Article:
There are some low level changes for the PCI Express bus but the most important is the addition of PCI Express 3.0. The only slots typically PCIe 3.0 capable are the PCIe x16 slots intended for graphics cards. PCIe 3.0 effectively doubles the bandwidth from PCIe 2.0 (technically the bandwidth is not doubled but because the overhead is dropped from 20 percent to about 1.5 percent, it effectively is). Although this change is nice, nothing is available to really take advantage of the extra bandwidth available at this time.
At the chipset level, the most noticeable change that will impact the greatest number of people is the addition of native USB 3.0. Prior to the introduction of Ivy Bridge chipsets, USB 3.0 had to be added with a third party controller. Initially this was an NEC/Renesas on most boards but later boards often used an ASMedia USB 3.0 controller. This is most likely the reason that no Sandy Bridge Macs have USB 3.0. Apple typically implements a technology across all of its products of the same generation. There would not be any extra room in a machine like the MacBook Air to add a third party controller. It is anticipated that Apple will likely support USB 3.0 on new Ivy Bridge Macs most likely due in the next few months.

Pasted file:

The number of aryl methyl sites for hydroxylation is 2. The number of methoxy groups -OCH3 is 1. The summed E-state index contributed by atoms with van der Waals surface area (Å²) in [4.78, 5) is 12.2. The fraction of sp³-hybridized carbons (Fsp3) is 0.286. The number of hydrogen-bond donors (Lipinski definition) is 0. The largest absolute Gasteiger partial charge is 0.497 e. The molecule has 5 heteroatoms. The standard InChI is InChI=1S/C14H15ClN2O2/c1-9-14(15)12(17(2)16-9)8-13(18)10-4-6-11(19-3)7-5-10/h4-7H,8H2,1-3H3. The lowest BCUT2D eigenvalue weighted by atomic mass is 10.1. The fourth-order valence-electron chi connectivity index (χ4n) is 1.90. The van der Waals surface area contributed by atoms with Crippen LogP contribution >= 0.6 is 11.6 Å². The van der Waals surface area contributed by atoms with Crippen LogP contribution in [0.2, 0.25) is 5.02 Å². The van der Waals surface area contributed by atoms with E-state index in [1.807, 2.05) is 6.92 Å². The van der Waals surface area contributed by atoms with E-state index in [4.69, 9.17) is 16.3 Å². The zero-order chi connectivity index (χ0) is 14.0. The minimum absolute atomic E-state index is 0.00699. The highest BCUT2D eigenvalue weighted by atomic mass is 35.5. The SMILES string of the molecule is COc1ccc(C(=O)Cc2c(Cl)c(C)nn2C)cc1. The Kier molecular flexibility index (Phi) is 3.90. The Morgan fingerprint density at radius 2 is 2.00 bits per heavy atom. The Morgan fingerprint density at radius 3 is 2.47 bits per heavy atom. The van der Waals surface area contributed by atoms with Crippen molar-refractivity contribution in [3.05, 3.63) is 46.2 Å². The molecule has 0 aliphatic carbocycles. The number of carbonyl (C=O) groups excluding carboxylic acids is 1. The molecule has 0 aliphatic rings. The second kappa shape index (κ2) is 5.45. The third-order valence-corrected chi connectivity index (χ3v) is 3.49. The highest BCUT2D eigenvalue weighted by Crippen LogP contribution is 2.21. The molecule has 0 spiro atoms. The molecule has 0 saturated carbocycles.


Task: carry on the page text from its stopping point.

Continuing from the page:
Features of the Asus Sabertooth Z77
- Gigabit Ethernet Controller
Like I mentioned earlier, it was absolutely essential that any board have Intel Gigabit Ethernet. In this case, the Sabertooth Z77 has an Intel 82579V controller.
Since I’m planning to use two graphics cards, I wanted a board that would easily support multiple graphics cards. In this case, the Asus Sabertooth Z77 provides two PCIe 3.0/2.0 x16 slots that run at x16 for one slot or dual x8. In addition, the board has another PCIe x16 physical but running at x4 speed slot. The PCIe capabilities are rounded out by three PCIe x1 slots.
Something else that appealed to me about the Sabertooth Z77 is the PCIe slot layout. It seems like most of the time these days, the PCIe slots are arranged so that you are always covering a potentially useful slot whenever you use a dual-slot graphics card which is the norm these days.
As you can see from the above image, the slots have a very logical layout. The slots are obscured by the Thermal Armor but you can see the outlines. From right to left you have a PCIe x1 slot, the primary PCIe 3.0/2.0 x16 slot, a space where a dual-slot graphics card would overhang without covering another slot, then another PCIe x1 slot, the secondary PCIe 3.0/2.0 x16 slot, another PCIe x1 slot, and finally the PCIe x4 (x16 physical) slot.
- USB 3.0